When Pentecost Arrived

The Book of Acts lays stress on the theme of fulfillment. The things foreshadowed in the Hebrew scriptures were actualized when the disciples were “filled with the Spirit and spoke in other tongues” on the Day of Pentecost. This was the seminal event that marked the inauguration of the Church, the age of the Spirit, and the commencement of the final harvest.

With the outpouring of the Spirit, what Jesus commanded his disciples to do began to come to fruition - “Tarry in Jerusalem until you receive power when the Holy Spirit comes upon you, then you will be my witnesses… to the uttermost part of the Earth” - (Acts 2:1-4).

Niagra sunrise - Photo by Sergey Pesterev on Unsplash
[Photo by Sergey Pesterev on Unsplash]

The proclamation of the Gospel began in Jerusalem, and the
Book of Acts concludes with Paul proclaiming the “Kingdom of God” to Jews and Gentiles alike near the city of Rome, the center of the Empire.

The Messiah of Israel had become the Lord of all the Earth, and therefore, he exercised his messianic authority over the nations by sending his “Good News” across the planet through his Spirit-filled Assembly - (Psalm 2:6-9, Matthew 28:18-20, Revelation 1:4-6).

In Israel, the Feast of Pentecost celebrated the completion of the barley harvest. It occurred fifty days after Passover, hence the Greek name ‘pentekosté,’ also known as the “Feast of Weeks,” and the “Feast of Harvest, the first fruits of your labors” - (Leviticus 23:11-16, Deuteronomy 16:9-10).

The Greek noun rendered “Pentecost” means “fiftieth.” The highlight of the Feast was the offering of the first sheaf in the Temple, the “first fruits” of the coming harvest.  Every male who was able was required to appear in the Temple during the Feast - (Exodus 34:22-23).

On this occasion, the entire congregation of 120 disciples was assembled in the city “in one accord.” ‘120’ is a multiple of twelve (12 x 10), the number of the twelve tribes of Israel. Just as the apostles elected a new twelfth member to complete their number, Matthias, the entirety of the new covenant community was gathered in anticipation of the Spirit’s arrival – (Acts 1:15-26).

The granting of the Spirit on that day was no coincidence, and its theological significance is indicated by the use of the Greek term sumpléroō, which is rendered “fully come” in several English translations. It has the sense of something being “filled up completely” - to fill something to the very brim.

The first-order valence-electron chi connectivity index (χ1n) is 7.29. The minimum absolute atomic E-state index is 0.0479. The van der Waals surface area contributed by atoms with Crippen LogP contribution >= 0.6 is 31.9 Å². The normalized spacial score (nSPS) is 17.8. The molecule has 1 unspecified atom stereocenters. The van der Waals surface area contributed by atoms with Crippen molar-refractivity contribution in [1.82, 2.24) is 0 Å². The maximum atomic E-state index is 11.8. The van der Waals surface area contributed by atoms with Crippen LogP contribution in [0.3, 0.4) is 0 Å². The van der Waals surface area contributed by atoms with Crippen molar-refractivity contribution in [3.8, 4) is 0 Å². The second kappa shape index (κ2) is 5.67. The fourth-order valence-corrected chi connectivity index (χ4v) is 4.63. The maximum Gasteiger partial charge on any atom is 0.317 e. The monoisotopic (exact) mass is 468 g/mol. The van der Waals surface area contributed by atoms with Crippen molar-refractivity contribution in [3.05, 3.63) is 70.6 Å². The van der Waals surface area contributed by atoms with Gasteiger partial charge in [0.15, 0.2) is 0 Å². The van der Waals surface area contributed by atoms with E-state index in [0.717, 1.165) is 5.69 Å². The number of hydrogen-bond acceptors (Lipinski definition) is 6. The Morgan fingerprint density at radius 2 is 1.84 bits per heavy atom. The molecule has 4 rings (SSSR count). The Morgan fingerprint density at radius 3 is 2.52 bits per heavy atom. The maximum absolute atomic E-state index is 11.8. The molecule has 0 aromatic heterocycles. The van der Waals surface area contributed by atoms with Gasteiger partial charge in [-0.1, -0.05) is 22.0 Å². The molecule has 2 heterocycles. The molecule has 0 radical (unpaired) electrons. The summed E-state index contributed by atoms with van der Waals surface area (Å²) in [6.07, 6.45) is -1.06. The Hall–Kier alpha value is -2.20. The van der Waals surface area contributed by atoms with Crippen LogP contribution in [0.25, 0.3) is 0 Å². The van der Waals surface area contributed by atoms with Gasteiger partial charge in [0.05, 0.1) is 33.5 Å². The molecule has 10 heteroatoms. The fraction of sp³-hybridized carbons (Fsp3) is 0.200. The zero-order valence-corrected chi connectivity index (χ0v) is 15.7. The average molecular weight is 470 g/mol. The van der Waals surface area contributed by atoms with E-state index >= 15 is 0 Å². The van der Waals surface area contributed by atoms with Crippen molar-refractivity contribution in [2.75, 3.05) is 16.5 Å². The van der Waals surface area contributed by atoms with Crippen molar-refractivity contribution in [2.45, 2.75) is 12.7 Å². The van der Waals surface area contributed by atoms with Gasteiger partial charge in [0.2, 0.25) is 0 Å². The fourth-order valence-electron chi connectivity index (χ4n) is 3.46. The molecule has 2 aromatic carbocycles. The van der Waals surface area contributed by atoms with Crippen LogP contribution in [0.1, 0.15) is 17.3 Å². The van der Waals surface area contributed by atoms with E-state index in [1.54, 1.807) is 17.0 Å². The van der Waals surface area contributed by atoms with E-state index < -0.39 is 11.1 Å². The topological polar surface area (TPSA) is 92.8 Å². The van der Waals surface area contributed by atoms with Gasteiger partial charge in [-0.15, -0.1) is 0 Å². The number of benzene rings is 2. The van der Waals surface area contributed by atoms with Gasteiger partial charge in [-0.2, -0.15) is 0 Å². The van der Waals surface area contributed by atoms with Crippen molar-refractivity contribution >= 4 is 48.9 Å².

What the Levitical feast symbolized came to fruition as the age of the Spirit dawned on that day. God gave the true “first fruits” of the end-time harvest that was foreshadowed in the ancient ritual, namely, the Gift of the Spirit - (Romans 8:23, Luke 24:49).


Those present heard “a sound like the rushing of a mighty wind.” The event was described with two analogies - “like a wind” and “tongues like fire.”

Later, Peter described how the newly exalted Jesus had “poured this forth, which you see and hear. Thus, the arrival of the Spirit was confirmed by audible and visible signs – (Acts 2:33).

The tongues like fire were “parting asunder.” This rendering represents the Greek verb diamerizô, “to cleave asunder; cut in pieces.” The idea is that “tongues of fire” were being separated from a single flame and distributed to each of the 120 disciples.

The significance of the “tongues of fire” is not readily apparent, and Peter made no reference to them in his sermon. Likewise, the crowd reacted to hearing the disciples “speaking in tongues,” but nothing was said about the “tongues of fire” or the wind-like sound (“They were confounded because every man heard them speaking in his own language”).

The “tongues of fire” is related to the words of John the Baptist that the Messiah would “baptize in the Spirit and fire.” His statement is quoted at the start of Acts when Jesus commanded the disciples to “tarry in Jerusalem” - (Luke 3:16-17).

In the Greek text of Luke, both terms, “Holy Spirit” and “fire,” are modified by a single preposition, en or “in.” The sense is NOTin Spirit or in fire,” as if there are two distinct baptisms, but “in-spirit-AND-fire.”

The clause presents two sides of the same coin. Precisely what is meant by “fire” is not clear, though, in the context of Luke, it must include an element of judgment (i.e., “The chaff he will burn up with unquenchable fire”).


They began to speak in other tongues as the Spirit gave them utterance.” Unfortunately, the Book provides only a few details about this phenomenon. The disciples did not speak languages they knew already - this was a supernatural occurrence, and they did not speak gibberish.

The crowd was composed of pilgrims from many different nations, and they understood their words (“Because that every man heard them speaking in his own language… And how hear we every man in our own language wherein we were born?”).

This is the only instance in the New Testament where “speaking in tongues” is identified as a known human language.  Elsewhere, the Gift is described as speaking in “unknown” tongues – (1 Corinthians 13:1, 14:1-9).

There is a distinct experiential aspect. The Book of Acts is not only presenting a theological proposition about the Gift of the Spirit, but it is also describing what the disciples experienced, and what the crowd of pilgrims observed. The event included visual and audible phenomena that were unusual enough to cause confusion among observers of the event.

Hence, the outpouring of the Spirit on the Day of Pentecost was a life-changing and epochal event, the arrival of the long-promised Gift of the Spirit and the commencement of the “Last Days.”


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